“Michael Flynn, President Donald Trump’s former national security adviser, did not reveal payments he received from three Russia-connected entities on a financial disclosure form he filed upon joining the Trump administration. … One of the companies was RT, a media outlet funded by the Russian government. Documents released by a congressional committee show that Flynn was paid $45,000 for that appearance. The other two companies were the Volga-Dnepr Group, a Russian air-cargo company; and Kaspersky Government Security Solutions, a U.S. subsidiary of a leading Russian cybersecurity firm. Flynn’s lawyer Robert Kelner told the Associated Press the first filing included the speaking fees in bulk.” (04/02/17)

http://www.foxnews.com/politics/2017/04/02/flynn-initially-failed-to-disclose-russia-linked-payments-on-ethics-form.html

—–

4) Colombia: More than 200 dead, many missing in mudslides
Source: CNN

“Rescuers in southern Colombia were scrambling Sunday to reach more than 100 people who are missing after devastating mudslides tore through entire communities. Hundreds are reported dead after torrential rains Friday night caused three rivers surrounding Mocoa, in Putumayo province, to overflow — sending a torrent of mud surging through the city. Reports of the exact number of those killed in the rugged, remote area vary. The Colombian military said at least 254 are dead and around 400 more injured. The Red Cross reports 234 deaths and said that 158 people were missing. ” (04/02/17)

http://www.cnn.com/2017/04/02/americas/colombia-mudslide/

—–

5) South Atlantic: Hunt for crew after massive ore carrier goes down
Source: New Daily [Australia]

“A South Korean cargo vessel is missing after making its last contact in the South Atlantic about 2500km from shore and 22 crew members are unaccounted for. South Korea’s foreign ministry and news reports said on Sunday that two Filipino crew members were rescued floating in a life raft on Saturday, but other lifeboats and rafts found in the area were empty, South Korea’s Yonhap news agency reported. … The very large ore carrier (VLOC) Stellar Daisy owned and operated by South Korea’s Polaris Shipping based in Busan was sailing from Brazil to China carrying iron ore when it sent a distress signal to the ship operator on Friday, Yonhap said.” (04/02/17)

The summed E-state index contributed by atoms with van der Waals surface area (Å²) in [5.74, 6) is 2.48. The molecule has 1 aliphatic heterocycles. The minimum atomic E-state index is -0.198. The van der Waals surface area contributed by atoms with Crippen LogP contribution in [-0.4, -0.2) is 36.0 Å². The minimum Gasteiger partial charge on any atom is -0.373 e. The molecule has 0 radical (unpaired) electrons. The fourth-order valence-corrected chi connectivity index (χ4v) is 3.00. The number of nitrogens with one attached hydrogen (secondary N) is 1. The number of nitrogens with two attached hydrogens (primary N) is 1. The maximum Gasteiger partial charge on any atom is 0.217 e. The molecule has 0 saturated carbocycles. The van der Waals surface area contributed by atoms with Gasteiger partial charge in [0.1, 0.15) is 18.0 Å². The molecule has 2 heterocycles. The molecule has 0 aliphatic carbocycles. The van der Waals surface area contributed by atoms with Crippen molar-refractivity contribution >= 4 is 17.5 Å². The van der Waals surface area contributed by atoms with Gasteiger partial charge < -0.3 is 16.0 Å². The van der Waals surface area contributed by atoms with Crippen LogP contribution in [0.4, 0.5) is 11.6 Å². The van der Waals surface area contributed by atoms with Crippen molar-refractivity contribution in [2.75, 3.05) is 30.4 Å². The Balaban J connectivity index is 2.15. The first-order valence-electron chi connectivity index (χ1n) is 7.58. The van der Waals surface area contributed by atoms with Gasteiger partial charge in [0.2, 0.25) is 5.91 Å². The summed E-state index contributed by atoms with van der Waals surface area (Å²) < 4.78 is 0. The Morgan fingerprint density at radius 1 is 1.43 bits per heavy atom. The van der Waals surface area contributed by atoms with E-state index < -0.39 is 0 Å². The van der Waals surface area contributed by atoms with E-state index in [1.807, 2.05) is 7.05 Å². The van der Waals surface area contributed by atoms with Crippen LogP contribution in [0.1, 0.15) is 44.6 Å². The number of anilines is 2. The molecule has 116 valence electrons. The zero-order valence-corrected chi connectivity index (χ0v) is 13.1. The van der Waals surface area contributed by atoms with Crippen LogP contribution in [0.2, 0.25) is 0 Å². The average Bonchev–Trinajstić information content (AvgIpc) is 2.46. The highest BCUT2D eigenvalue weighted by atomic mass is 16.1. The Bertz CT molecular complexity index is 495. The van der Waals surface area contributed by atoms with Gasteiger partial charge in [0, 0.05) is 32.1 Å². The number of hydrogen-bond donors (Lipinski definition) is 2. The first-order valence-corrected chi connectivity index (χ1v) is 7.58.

http://thenewdaily.com.au/news/2017/04/02/662063/

—–

6) TX: Ex-punk rocker challenges Ted Cruz for Senate
Source: Reuters

“A punk rocker-turned-congressman from Texas announced his candidacy for the U.S. Senate seat held by Republican Ted Cruz on Friday, making him the first prominent Democrat to challenge the former presidential candidate. Robert Francis ‘Beto’ O’Rourke, a Spanish-speaking, Irish-American representing a predominantly Latino district that includes the border city of El Paso, is considered a long shot in the Republican-dominated state, analysts said.” (03/31/17)

http://www.reuters.com/article/us-texas-politics-idUSKBN1722Q9

—–

7) Congressmen introduce bills to regulate marijuana on federal level
Source: Smell the Truth

“Bipartisan lawmakers have introduced legislation that would remove marijuana from the federal list of controlled substances and make the government responsible for regulating the industry. Oregon Sen. Ron Wyden and Rep. Earl Blumenauer on Thursday introduced a ‘Path to Marijuana Reform’ to Congress to remove the federal ban on marijuana and regulate the industry similar to alcohol, reports The Hill. The package of bills would also tax and regulate marijuana similar to alcohol and tobacco, end the threat of federal criminal penalties for pot businesses operating legally, and allow the industry to use federal banks.” (03/31/17)

http://blog.sfgate.com/smellthetruth/2017/03/31/lawmakers-introduce-bills-to-regulate-marijuana-on-federal-level

—–

8) New South Africa finance minister Gigaba calls for radical reform
Source: BBC [UK state media]

“South Africa needs to ‘radically transform’ its economy, the country’s new finance minister has said. The treasury has been seen for too long as belonging to ‘big business, powerful interests and international investors,’ Malusi Gigaba said. ‘This is a people’s government,’ he told his first news conference since President Jacob Zuma fired his respected predecessor, Pravin Gordhan. Thursday night’s sacking shook markets and divided the ruling party.” (04/01/17)

http://www.bbc.com/news/world-africa-39467267

—–

9) Astronaut Buzz Aldrin to take flight with Thunderbirds
Source: USA Today

“Astronaut Buzz Aldrin will take flight once again, this time with the world-renowned Thunderbirds at the Melbourne Air & Space Show on Sunday. Orlando Melbourne International Airport spokeswoman Lori Booker confirmed Aldrin’s morning flight with Florida Today. ‘It’s a thrill for all of us to host him in this manner,’ she said. Aldrin was the second man on the moon, piloting the Apollo 11 and following Neil Armstrong onto the lunar surface in 1969.” (04/01/17)